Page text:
|Mosquitoes inflict itchy bites and spread malaria, dengue, or zika / Photo Credit: khlungcenter (via Shutterstock)|
Mosquitoes inflict itchy bites and spread diseases such as malaria, dengue, or zika, which Microsoft co-founder Bill Gates said kills more people each day than sharks have managed to do in an entire century. This was reported by Anna Solana of business technology news channel ZDNet. Developing early detection systems to enable the deployment of preventive controls is critical in safeguarding people from mosquitoes and the diseases they carry.
The Institute of Agrifood Research and Technology (IRTA) in Catalonia, Spain has begun to use AI, sensors, and satellite communications to automate the processing of trapping mosquitoes and categorizing them according to species, age, sex, and their potential for causing infection. Setting up traps is not a new control technique. In fact, manual field trap inspections are done by trained researchers or technicians in many countries. However, such inspections are time-consuming and expensive. Further, classifying mosquitoes accurately by eye requires a lot of experience. Dr. Sandra Talavera, a researcher at the Animal Health Research Center IRTA-CreSA, told ZDNet that it was one of the reasons why IRTA, owned by the Catalonian government, decided to implement the Vectrack system, which is funded by the EU Horizon 2020 program.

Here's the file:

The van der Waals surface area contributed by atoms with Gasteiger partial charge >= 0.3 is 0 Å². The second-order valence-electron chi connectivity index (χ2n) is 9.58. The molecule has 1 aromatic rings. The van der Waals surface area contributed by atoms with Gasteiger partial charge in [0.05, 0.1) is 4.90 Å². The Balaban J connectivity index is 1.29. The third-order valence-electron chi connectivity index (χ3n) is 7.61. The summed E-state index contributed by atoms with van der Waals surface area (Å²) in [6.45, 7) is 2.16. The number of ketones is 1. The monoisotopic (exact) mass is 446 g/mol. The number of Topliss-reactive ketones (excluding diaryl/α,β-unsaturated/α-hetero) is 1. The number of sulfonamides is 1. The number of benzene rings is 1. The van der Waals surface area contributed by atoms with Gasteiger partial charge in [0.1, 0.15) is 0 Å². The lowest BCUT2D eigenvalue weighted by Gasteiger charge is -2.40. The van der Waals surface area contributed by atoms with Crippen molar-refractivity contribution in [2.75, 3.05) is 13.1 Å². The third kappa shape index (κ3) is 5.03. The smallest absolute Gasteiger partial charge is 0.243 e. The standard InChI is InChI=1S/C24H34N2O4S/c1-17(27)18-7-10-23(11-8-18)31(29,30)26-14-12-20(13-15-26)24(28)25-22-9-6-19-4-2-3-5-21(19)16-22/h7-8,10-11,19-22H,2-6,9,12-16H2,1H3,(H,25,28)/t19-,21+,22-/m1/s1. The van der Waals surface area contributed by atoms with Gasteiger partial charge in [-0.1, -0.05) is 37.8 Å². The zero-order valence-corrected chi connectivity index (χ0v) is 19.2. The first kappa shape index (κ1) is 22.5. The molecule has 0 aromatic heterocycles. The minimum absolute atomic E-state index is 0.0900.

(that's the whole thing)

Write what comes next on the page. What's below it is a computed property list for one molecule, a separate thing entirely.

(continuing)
The first test phases are conducted by the Barcelona Public Health Agency (ASPB), which is in charge of monitoring and controlling mosquitoes in the city’s urban environment. The traps are similar to those already in use, but they are equipped with optoelectronic sensors to enable remote and automated counting and classification of the targeted mosquitoes based on the shape of their body and the frequency of flight, Talavera explained. Fellow researcher Dr. Carles Aranda stated that the mosquitoes are drawn to the traps since the devices "emit carbon dioxide as an entree and then suck the specimens inwards so that they do not escape".
The sensors also gather data on temperature and humidity relative to the GPS position of the trap. The sensors then turn “morphological, physiological, and flight kinetics of mosquitoes” into the insect’s digital fingerprint. The information obtained is transmitted to the cloud, analyzed by algorithms, and processed in geographic information systems provided by Avia-GIS Software, a Belgian company. The data is finally integrated with satellite information from the European Space Agency (ESA).